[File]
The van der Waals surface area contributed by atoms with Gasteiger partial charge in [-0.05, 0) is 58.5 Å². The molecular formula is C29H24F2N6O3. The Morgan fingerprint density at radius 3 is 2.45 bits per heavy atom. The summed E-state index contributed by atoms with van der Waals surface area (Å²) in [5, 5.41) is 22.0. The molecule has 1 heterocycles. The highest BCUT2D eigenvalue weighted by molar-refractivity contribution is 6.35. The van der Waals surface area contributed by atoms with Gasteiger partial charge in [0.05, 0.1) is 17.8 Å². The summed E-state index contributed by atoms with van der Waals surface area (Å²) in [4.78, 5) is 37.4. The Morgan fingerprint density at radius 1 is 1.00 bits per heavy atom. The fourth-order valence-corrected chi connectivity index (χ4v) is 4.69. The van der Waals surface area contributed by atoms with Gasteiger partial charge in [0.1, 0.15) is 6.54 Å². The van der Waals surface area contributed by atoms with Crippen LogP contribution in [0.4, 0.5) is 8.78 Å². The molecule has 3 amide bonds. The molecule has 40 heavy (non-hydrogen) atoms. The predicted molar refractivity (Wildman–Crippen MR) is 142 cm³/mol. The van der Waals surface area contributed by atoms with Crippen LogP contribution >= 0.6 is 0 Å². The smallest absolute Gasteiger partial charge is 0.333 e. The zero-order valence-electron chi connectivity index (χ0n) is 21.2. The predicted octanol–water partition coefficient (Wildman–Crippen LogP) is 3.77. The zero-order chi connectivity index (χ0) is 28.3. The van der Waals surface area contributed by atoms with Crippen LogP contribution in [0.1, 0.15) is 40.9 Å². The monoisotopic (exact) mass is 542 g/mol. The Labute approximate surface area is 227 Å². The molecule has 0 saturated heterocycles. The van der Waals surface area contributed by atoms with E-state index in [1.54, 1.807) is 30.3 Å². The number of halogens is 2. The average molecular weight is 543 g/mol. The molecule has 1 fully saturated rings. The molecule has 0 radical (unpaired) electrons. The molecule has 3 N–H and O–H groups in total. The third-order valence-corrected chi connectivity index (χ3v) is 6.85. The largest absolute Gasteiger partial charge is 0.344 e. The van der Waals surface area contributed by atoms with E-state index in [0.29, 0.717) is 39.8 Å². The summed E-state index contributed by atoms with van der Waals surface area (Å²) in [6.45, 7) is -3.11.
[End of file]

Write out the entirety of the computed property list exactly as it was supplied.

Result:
The van der Waals surface area contributed by atoms with Gasteiger partial charge in [-0.05, 0) is 58.5 Å². The molecular formula is C29H24F2N6O3. The Morgan fingerprint density at radius 3 is 2.45 bits per heavy atom. The summed E-state index contributed by atoms with van der Waals surface area (Å²) in [5, 5.41) is 22.0. The molecule has 1 heterocycles. The highest BCUT2D eigenvalue weighted by molar-refractivity contribution is 6.35. The van der Waals surface area contributed by atoms with Gasteiger partial charge in [0.05, 0.1) is 17.8 Å². The summed E-state index contributed by atoms with van der Waals surface area (Å²) in [4.78, 5) is 37.4. The Morgan fingerprint density at radius 1 is 1.00 bits per heavy atom. The fourth-order valence-corrected chi connectivity index (χ4v) is 4.69. The van der Waals surface area contributed by atoms with Gasteiger partial charge in [0.1, 0.15) is 6.54 Å². The van der Waals surface area contributed by atoms with Crippen LogP contribution in [0.4, 0.5) is 8.78 Å². The molecule has 3 amide bonds. The molecule has 40 heavy (non-hydrogen) atoms. The predicted molar refractivity (Wildman–Crippen MR) is 142 cm³/mol. The van der Waals surface area contributed by atoms with Crippen LogP contribution >= 0.6 is 0 Å². The smallest absolute Gasteiger partial charge is 0.333 e. The zero-order valence-electron chi connectivity index (χ0n) is 21.2. The predicted octanol–water partition coefficient (Wildman–Crippen LogP) is 3.77. The zero-order chi connectivity index (χ0) is 28.3. The van der Waals surface area contributed by atoms with Crippen LogP contribution in [0.1, 0.15) is 40.9 Å². The monoisotopic (exact) mass is 542 g/mol. The Labute approximate surface area is 227 Å². The molecule has 0 saturated heterocycles. The van der Waals surface area contributed by atoms with E-state index in [1.54, 1.807) is 30.3 Å². The number of halogens is 2. The average molecular weight is 543 g/mol. The molecule has 1 fully saturated rings. The molecule has 0 radical (unpaired) electrons. The molecule has 3 N–H and O–H groups in total. The third-order valence-corrected chi connectivity index (χ3v) is 6.85. The largest absolute Gasteiger partial charge is 0.344 e. The van der Waals surface area contributed by atoms with E-state index in [0.29, 0.717) is 39.8 Å². The summed E-state index contributed by atoms with van der Waals surface area (Å²) in [6.45, 7) is -3.11.